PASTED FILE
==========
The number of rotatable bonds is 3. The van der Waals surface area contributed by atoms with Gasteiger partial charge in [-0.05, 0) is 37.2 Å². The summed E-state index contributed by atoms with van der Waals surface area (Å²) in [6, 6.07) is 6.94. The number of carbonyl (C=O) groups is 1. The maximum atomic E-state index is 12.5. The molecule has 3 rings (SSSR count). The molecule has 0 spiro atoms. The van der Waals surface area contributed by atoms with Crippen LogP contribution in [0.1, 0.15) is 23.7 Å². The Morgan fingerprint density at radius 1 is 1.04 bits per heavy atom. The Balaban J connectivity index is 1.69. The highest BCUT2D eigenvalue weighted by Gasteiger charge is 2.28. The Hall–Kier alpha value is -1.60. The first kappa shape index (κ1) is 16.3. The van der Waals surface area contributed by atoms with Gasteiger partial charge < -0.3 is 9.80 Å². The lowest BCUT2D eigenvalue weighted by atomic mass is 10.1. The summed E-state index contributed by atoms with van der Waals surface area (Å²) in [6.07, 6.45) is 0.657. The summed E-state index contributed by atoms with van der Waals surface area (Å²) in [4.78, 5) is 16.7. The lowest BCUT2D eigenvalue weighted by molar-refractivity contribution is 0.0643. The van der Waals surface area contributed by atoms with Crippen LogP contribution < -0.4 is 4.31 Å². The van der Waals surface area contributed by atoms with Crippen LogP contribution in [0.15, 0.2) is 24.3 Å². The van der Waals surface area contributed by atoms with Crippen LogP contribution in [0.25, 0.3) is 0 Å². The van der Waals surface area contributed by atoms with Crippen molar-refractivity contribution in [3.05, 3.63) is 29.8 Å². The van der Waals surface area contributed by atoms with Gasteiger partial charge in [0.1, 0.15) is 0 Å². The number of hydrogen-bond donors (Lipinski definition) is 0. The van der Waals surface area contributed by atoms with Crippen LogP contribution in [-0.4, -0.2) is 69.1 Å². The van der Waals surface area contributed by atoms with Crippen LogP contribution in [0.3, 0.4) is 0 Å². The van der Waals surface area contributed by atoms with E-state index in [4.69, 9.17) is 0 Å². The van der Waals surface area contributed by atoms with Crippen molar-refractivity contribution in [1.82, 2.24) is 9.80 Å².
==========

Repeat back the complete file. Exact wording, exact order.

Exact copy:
The number of rotatable bonds is 3. The van der Waals surface area contributed by atoms with Gasteiger partial charge in [-0.05, 0) is 37.2 Å². The summed E-state index contributed by atoms with van der Waals surface area (Å²) in [6, 6.07) is 6.94. The number of carbonyl (C=O) groups is 1. The maximum atomic E-state index is 12.5. The molecule has 3 rings (SSSR count). The molecule has 0 spiro atoms. The van der Waals surface area contributed by atoms with Crippen LogP contribution in [0.1, 0.15) is 23.7 Å². The Morgan fingerprint density at radius 1 is 1.04 bits per heavy atom. The Balaban J connectivity index is 1.69. The highest BCUT2D eigenvalue weighted by Gasteiger charge is 2.28. The Hall–Kier alpha value is -1.60. The first kappa shape index (κ1) is 16.3. The van der Waals surface area contributed by atoms with Gasteiger partial charge < -0.3 is 9.80 Å². The lowest BCUT2D eigenvalue weighted by atomic mass is 10.1. The summed E-state index contributed by atoms with van der Waals surface area (Å²) in [6.07, 6.45) is 0.657. The summed E-state index contributed by atoms with van der Waals surface area (Å²) in [4.78, 5) is 16.7. The lowest BCUT2D eigenvalue weighted by molar-refractivity contribution is 0.0643. The van der Waals surface area contributed by atoms with Crippen LogP contribution < -0.4 is 4.31 Å². The van der Waals surface area contributed by atoms with Crippen LogP contribution in [0.15, 0.2) is 24.3 Å². The van der Waals surface area contributed by atoms with Crippen LogP contribution in [0.25, 0.3) is 0 Å². The van der Waals surface area contributed by atoms with Crippen molar-refractivity contribution in [3.05, 3.63) is 29.8 Å². The van der Waals surface area contributed by atoms with Gasteiger partial charge in [0.1, 0.15) is 0 Å². The number of hydrogen-bond donors (Lipinski definition) is 0. The van der Waals surface area contributed by atoms with Crippen LogP contribution in [-0.4, -0.2) is 69.1 Å². The van der Waals surface area contributed by atoms with Crippen LogP contribution in [0.3, 0.4) is 0 Å². The van der Waals surface area contributed by atoms with E-state index in [4.69, 9.17) is 0 Å². The van der Waals surface area contributed by atoms with Crippen molar-refractivity contribution in [1.82, 2.24) is 9.80 Å².